Law for University Study - FOUN0019

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Module delivery information

This module is not currently running in 2024 to 2025.


The module will aim to develop a comprehensive understanding of the nature and sources of English law, including its political nature and the hierarchy and structure of the English Legal System. Included within this, the problems associated with the interpretation and implementation of the law will be highlighted. The political nature of law and its relation to justice will also be stressed. In the second period, separate areas of the law will be considered (e.g. criminal law, contract law, and constitutional law) in order to give students a feel for the many different branches of law and how these often inter-relate.


Contact hours

Autumn Start
Total contact hours: 96
Private study hours: 204
Total Study hours: 300

Spring Start
Total contact hours: 100
Private study hours: 200
Total Study hours: 300


NA - there is no core text for this module

Method of assessment

Main assessment methods

Assignment 1 (1000 words) (15%)
In Course Test 1 (45 minutes) (15%)
Assignment 2 (1500 words) (25%)
Seminar participation (5%)
Examination, (2 hours) (40%)

JYA English Plus alternative assessment in lieu of exam:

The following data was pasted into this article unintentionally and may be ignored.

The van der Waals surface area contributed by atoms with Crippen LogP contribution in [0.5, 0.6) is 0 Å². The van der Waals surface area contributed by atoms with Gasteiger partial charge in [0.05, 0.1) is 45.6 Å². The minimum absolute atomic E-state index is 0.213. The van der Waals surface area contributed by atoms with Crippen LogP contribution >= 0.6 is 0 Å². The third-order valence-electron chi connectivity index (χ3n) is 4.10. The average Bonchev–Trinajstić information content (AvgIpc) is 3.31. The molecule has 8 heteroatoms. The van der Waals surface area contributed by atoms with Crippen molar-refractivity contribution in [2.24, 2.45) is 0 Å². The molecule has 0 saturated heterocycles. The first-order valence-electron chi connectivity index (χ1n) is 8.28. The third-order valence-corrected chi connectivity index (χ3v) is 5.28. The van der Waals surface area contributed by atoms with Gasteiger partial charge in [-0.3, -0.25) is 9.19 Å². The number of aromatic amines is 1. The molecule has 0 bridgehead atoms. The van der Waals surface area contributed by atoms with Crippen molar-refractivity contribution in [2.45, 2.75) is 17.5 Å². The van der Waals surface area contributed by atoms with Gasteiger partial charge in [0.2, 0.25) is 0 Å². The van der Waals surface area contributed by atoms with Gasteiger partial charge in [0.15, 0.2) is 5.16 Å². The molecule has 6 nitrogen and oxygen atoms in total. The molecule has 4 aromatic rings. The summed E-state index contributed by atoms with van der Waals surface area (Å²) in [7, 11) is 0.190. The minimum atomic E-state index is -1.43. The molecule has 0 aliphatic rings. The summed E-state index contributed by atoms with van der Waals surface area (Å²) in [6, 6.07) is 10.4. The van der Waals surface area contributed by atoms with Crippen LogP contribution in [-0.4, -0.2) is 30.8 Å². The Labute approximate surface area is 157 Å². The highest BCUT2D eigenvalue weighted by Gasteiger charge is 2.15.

Written Assignment (1,500 words)

Reassessment methods
Reassessment Instrument: 100% coursework

Indicative reading

The recommended textbook is:
Gary Slapper, How the Law Works (Routledge 2016)

Additional reading:
P.S. Atiyah, Atiyah's Introduction to the Law of Contract (Oxford University Press 2006)
Helen Carr, Sarah, Carter and Kirsty Horsey, Skills for Law Students (Oxford University Press 2009)
Jacqueline Martin, Unlocking Criminal Law (Routledge 2015)
Gary Slapper, The English Legal System (Routledge 2016)
April Stroud, Making Sense of Land Law (Palgrave Macmillan 2013)

See the library reading list for this module (Canterbury)

Learning outcomes

The intended subject specific learning outcomes.

On successfully completing the module students will be able to:
Recognise the basic forms and sources of law
Differentiate between case law and statutory law
Approach the law in a critical manner through encouragement to evaluate legal judgements
Develop a further understanding of other subject areas, for example, history, philosophy and politics through perceiving law as a social practice
Compose a basic legal argument in response to a problem question

The intended generic learning outcomes.

On successfully completing the module students will be able to:
Enhance their reading skills, extend their vocabulary and their language awareness through reading legal texts
Take personal responsibility for their learning through reading texts independently
Further their writing skills and learn to reference accurately, especially case reports and statutes,
Through essay writing and the composition of answers to problem questions
Through seminar discussion students will improve their speaking skills and their ability to present an argument cogently


  1. ECTS credits are recognised throughout the EU and allow you to transfer credit easily from one university to another.
  2. The named convenor is the convenor for the current academic session.
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